Why Pastors Need to Stop Preaching What People Want to Hear
“For the time will come when they will not endure sound doctrine, but wanting to have their ears tickled, they will accumulate to themselves teachers in accordance with their own desires, and will turn away their ears from the truth, and will turn aside to myths” (2 Timothy 4:3-4).
Anyone doubting that should stand outside a typical church on a Sunday morning and listen. “I like the way he preaches.” “He makes me feel good.” “I don’t like what I hear.” “I’m not sure what it is about that preacher, but I don’t like him.” I like, I don’t like, I feel, I don’t feel.
What I want in a church. What we’re looking for. Why we’re considering leaving.
On and on, ad infinitum. People want what they want. And with the availability of churches of all stripes and colors–varieties of sizes, architecture, programs, music, preaching, doctrine–no one need stay where they are unhappy. So, they keep moving.
And so pastors keep studying “what people want in a church.” And lay leadership keeps polling the congregation: “What you want in a pastor.”
God help us.
In the Peanuts comic strip, the children were writing an assignment about their summer vacation. Linus was hard at work. He wrote something like, “Even though I had a lot of fun this summer–at the beach, going to movies, playing ball, and vacationing with my family–I could not wait to return to the hallowed halls of learning. I missed my amazing school, my wonderful books, and my outstanding teacher. I’m so happy to be back.”
He handed in the paper, then stood there while the teacher read it. He says, “An A-plus? Thank you very much, ma’am.” As he leaves the room, he remarks to another child, “As the years come and go, one learns what sells.”
Many a pastor has figured out what sells and has determined to offer a steady menu of that to their congregations.
This is powered by a lot of things: personal ambition, job security, drawing crowds, increasing the budget, and getting noticed.
The flesh craves what it wants. The Gospel of Eartickling says pastors should speak nice words, never rock the boat, and choose only those doctrines that the locals agree on. Or even better, avoid doctrine altogether and stay with topics sure to draw in a crowd. “How to be a winner in a losing world.” “How to overcome your low self-esteem.” “How to be popular and still please God.” “How to romance your spouse.” “How to have perfect children.”
Sometimes the Message We Preach is Unpleasant
In his final warning to the church–specifically to young Pastor Timothy, but through him to us–Paul implies that sound doctrine may be unpleasant to the ear. The truth of God preached by a faithful disciple of the Lord Jesus does a lot of things…
–It rebukes our self-centeredness.
–It holds us to a higher standard.
–It is like surgery or medicine in that for the short term it can be painful, but the result of which is health.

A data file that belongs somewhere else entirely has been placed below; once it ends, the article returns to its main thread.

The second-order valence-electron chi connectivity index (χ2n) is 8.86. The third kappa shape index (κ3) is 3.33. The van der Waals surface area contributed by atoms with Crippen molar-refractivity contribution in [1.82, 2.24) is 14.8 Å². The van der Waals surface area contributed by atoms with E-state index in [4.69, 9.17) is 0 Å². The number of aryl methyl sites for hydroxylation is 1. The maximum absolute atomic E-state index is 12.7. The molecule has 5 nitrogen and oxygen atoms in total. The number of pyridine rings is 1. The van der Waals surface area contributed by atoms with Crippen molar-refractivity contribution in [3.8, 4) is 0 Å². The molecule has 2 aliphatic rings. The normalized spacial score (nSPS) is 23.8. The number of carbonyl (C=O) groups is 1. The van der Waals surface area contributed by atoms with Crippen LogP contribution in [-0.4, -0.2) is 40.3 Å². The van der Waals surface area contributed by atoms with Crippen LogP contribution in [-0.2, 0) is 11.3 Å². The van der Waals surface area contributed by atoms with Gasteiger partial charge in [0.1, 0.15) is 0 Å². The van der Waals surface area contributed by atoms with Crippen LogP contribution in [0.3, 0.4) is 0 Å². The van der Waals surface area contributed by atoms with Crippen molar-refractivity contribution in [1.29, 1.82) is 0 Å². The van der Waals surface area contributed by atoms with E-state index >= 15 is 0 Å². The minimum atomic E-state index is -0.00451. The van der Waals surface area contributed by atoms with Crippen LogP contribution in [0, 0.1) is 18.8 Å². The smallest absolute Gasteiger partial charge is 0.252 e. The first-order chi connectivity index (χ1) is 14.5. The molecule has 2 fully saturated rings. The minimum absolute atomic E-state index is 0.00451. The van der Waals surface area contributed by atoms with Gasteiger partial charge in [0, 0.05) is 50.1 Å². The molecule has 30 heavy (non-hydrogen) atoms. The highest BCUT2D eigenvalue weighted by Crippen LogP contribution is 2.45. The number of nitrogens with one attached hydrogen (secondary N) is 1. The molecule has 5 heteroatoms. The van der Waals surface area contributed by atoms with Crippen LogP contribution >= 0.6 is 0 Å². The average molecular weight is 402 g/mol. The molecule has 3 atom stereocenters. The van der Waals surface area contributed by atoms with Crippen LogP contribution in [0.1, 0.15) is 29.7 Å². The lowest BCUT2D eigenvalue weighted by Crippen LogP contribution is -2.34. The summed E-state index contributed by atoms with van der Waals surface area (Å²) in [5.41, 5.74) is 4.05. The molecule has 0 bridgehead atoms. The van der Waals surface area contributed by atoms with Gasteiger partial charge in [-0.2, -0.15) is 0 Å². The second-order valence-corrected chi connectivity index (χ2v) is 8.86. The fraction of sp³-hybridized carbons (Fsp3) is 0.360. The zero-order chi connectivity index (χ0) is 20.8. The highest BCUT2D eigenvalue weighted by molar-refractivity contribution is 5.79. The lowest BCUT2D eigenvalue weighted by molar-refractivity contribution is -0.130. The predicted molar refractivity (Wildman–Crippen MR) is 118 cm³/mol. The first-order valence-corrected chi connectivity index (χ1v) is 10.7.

This is why only courageous leaders should be chosen by churches. They understand these things and are willing to pay the price. Others are not.
“Master,” the disciples said, “are you aware that the Pharisees were offended by what You said?” (Matthew 15) “Let them alone,” said the Lord. “They are blind leaders of the blind.”
Courageous Leaders are Essential
It goes without saying that pastors and other ministers must be men and women of courage. But likewise, the lay leaders must be people of strength and firmness.
–Such leaders will encourage the pastor to preach the truth even if it hurts.
–Such leaders will support the pastor when he does preach the unvarnished truth and is receiving criticism. They should remind God’s people that “No chastening for the present time seems pleasant…but afterwards it yields the peaceful fruit of righteousness” (Hebrews 12:11).
–Such leaders will speak to members of the congregation who are stirring up strife over what the pastor is preaching. If God’s man is telling the truth and being faithful, the lay leadership should have the courage to stand with him.
–Such leaders will even allow a few unhappy church members to leave when they cannot get their way. They will not blame the pastor for running them away. Anyone who does even a quick reading of the Gospels will see our Lord let people leave Him because they could not take His truth. And He did not blame Himself or second-guess the message He was preaching.
Pray for your leaders, friend. And stand by them, particularly when they are being criticized. If they are faithful, then you be faithful.
God, bless your church. Please.
Joe McKeever has been a disciple of Jesus Christ more than 65 years, been preaching the gospel more than 55 years, and has been writing and cartooning for Christian publications more than 45 years. He blogs at www.joemckeever.com.